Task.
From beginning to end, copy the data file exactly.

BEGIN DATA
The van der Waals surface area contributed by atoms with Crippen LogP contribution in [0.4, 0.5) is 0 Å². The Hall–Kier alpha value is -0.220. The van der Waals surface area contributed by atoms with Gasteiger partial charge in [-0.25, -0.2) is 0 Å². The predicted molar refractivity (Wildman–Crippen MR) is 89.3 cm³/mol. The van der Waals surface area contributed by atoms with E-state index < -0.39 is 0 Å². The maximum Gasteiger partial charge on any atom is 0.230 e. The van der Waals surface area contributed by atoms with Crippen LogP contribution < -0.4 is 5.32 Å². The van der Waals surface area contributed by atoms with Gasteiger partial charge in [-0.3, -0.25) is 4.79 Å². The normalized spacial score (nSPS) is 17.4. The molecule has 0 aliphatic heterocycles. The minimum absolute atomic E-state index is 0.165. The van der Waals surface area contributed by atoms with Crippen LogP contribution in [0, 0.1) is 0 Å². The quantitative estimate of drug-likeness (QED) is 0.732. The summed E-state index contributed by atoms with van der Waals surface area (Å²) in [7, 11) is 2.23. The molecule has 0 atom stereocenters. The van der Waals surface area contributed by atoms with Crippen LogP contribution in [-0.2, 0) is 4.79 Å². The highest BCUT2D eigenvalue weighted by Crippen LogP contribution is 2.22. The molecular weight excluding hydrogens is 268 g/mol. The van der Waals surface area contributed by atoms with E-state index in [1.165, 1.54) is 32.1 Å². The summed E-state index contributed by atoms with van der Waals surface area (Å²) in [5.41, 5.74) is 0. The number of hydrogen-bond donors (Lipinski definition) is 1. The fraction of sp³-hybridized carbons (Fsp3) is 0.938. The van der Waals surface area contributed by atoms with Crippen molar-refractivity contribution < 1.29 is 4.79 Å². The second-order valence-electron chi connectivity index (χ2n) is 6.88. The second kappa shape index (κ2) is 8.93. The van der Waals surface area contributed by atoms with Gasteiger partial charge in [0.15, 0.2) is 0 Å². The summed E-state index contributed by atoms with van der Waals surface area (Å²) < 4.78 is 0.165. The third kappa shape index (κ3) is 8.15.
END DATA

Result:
The van der Waals surface area contributed by atoms with Crippen LogP contribution in [0.4, 0.5) is 0 Å². The Hall–Kier alpha value is -0.220. The van der Waals surface area contributed by atoms with Gasteiger partial charge in [-0.25, -0.2) is 0 Å². The predicted molar refractivity (Wildman–Crippen MR) is 89.3 cm³/mol. The van der Waals surface area contributed by atoms with E-state index < -0.39 is 0 Å². The maximum Gasteiger partial charge on any atom is 0.230 e. The van der Waals surface area contributed by atoms with Crippen LogP contribution < -0.4 is 5.32 Å². The van der Waals surface area contributed by atoms with Gasteiger partial charge in [-0.3, -0.25) is 4.79 Å². The normalized spacial score (nSPS) is 17.4. The molecule has 0 aliphatic heterocycles. The minimum absolute atomic E-state index is 0.165. The van der Waals surface area contributed by atoms with Crippen LogP contribution in [0, 0.1) is 0 Å². The quantitative estimate of drug-likeness (QED) is 0.732. The summed E-state index contributed by atoms with van der Waals surface area (Å²) in [7, 11) is 2.23. The molecule has 0 atom stereocenters. The van der Waals surface area contributed by atoms with Crippen LogP contribution in [-0.2, 0) is 4.79 Å². The highest BCUT2D eigenvalue weighted by Crippen LogP contribution is 2.22. The molecular weight excluding hydrogens is 268 g/mol. The van der Waals surface area contributed by atoms with E-state index in [1.165, 1.54) is 32.1 Å². The summed E-state index contributed by atoms with van der Waals surface area (Å²) in [5.41, 5.74) is 0. The number of hydrogen-bond donors (Lipinski definition) is 1. The fraction of sp³-hybridized carbons (Fsp3) is 0.938. The van der Waals surface area contributed by atoms with Crippen molar-refractivity contribution < 1.29 is 4.79 Å². The second-order valence-electron chi connectivity index (χ2n) is 6.88. The second kappa shape index (κ2) is 8.93. The van der Waals surface area contributed by atoms with Gasteiger partial charge in [0.15, 0.2) is 0 Å². The summed E-state index contributed by atoms with van der Waals surface area (Å²) < 4.78 is 0.165. The third kappa shape index (κ3) is 8.15.